Legitimacy is a concept of great contemporary relevance, particularly in international affairs, and perhaps achieved its greatest prominence in the UN Security Council's debates on Iraq. It is a word that seems to carry its own good housekeeping seal, a clear-cut guarantee of infallibility. After reading this book, this comforting veil of unambiguous certainty wears decidedly thin.
Legitimacy in International Society is an immensely scholarly work, well researched and closely argued. Ian Clark's list of references fills 16 tightly packed pages and comprises no fewer than 335 authors, many with several publications to their credit. It is a comprehensive survey of the literature and as such a valuable work of synthesis.
Scholars will find great intellectual nourishment, though it is sometimes served up in morsels that the general reader may find hard to digest. The indigestibility is compounded by the irritating practice of citing the innumerable sources within the text, thus impeding the continuity of reading. It would arguably have been better to consign them to the end of each chapter.
Clark casts his net very wide, first exploring the historical evolution of the concept and then considering its role in contemporary international society. His historical analysis of legitimacy begins in the 15th century with the discovery of the New World. From two of his sources he quotes the phrase, "in discovering America, Europe had discovered itself", reasoning that legitimacy and the growth of international society are intimately intertwined.
The impact of a series of seminal international peace settlements is then discussed: Westphalia 1648, Utrecht 1713-14, Versailles 1919 and the post-Second World War settlement of 1945. Interestingly, Clark disputes the traditional academic view of Westphalia as the origin of the doctrine of sovereignty, claiming rather that it marked the constitutional foundation of international society.
The second half of the book begins with the effect of the Cold War on the evolving concept of legitimacy, and then examines its relationship with the principles of rightful membership, consensus, the norms of legality, morality and constitutionality and equilibrium, or the balance of power.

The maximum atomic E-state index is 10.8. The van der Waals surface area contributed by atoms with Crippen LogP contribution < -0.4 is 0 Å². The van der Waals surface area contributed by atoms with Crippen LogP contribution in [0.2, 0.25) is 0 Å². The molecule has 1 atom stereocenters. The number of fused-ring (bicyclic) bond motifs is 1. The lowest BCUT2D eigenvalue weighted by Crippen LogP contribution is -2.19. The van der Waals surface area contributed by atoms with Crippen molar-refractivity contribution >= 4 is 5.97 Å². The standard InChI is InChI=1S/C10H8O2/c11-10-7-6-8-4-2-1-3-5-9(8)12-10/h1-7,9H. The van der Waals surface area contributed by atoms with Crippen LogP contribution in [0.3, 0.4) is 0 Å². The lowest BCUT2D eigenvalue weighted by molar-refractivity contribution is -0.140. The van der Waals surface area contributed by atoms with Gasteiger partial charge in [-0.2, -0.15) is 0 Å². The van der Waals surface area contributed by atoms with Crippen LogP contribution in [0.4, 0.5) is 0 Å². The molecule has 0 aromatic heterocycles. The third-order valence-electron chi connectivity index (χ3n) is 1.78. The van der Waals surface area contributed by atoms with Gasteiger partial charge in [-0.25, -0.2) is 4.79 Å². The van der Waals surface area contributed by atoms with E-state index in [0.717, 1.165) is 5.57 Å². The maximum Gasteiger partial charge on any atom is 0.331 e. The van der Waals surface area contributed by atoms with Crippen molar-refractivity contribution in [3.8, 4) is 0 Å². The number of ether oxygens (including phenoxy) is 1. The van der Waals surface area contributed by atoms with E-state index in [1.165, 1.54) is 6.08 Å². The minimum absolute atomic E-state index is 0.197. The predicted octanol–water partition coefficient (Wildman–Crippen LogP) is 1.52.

Clark concludes that while there are many interfaces between these, legitimacy is a thing apart. He stresses its intrinsically political nature, "the exercise of choice in a realm of indeterminate values".
Not only has there been a shift in focus over the centuries, but in the contemporary era legitimacy takes on many different guises and interpretations, as Clark shows in a series of fascinating vignettes describing the handling of recent international crises.
He singles out Kosovo as a milestone, the first time a group of states defended a breach of sovereignty on humanitarian grounds. Nato's use of force of arms to implement Security Council resolutions without specific Security Council authorisation was deemed by the Independent International Commission on Kosovo to be "illegal but legitimate". Lawrence Freedman, professor of war studies at King's College London, has described legitimacy as "that magic quality... somewhere in the vicinity of legality and morality".
The tangled web of Security Council debates over Iraq amply illustrates the fluidity of the concept when three interwoven issues of legitimacy were in play: the war; the UN and the Security Council; and the successor regime in Iraq.
One conclusion is that power and legitimacy are fundamentally inseparable, and this leads to a discussion as to whether legitimacy is challenged by the predominance of the US in today's world. Clark expresses the view that Europe clings to the 19th-century concept of a "just equilibrium" while the US seems to favour a "just disequilibrium".
In an analysis of US policy, Clark rightly emphasises the symbiotic relationship between the US and the UN: without the US the UN would be effectively disempowered; without the UN, the exercise of US primacy would be more costly. In a sense, he says, the "war" on terror presents a key test for both. He cites an article from The Times (March 2003) defining the UN's post-Cold War function as "simultaneously to restrain and legitimise the global hegemony of the US".
Clark implies that the jury is still out on where this will all lead, though he does point to potential dangers for the coherence of international society. His conclusions are also general: legitimacy matters and international relations studies should take it seriously.
For the lay reader, the profusion of often contradictory views from authoritative sources makes it hard to form a firm view. To a long-time practitioner of international affairs, who has had to resolve dilemmas of legitimacy in real life, its interpretation, like that of another favourite dictum, impartiality, lies in the eye of the beholder. If it is to your advantage, you embrace it as just; if not, you cast it asunder.
Dame Margaret Anstee is a former Under-secretary General of the UN and was a special representative of the Secretary-General in Angola.
Legitimacy in International Society
Author - Ian Clark
Publisher - Oxford University Press
Pages - 8
Price - £30.00
ISBN - 0 19 925842 2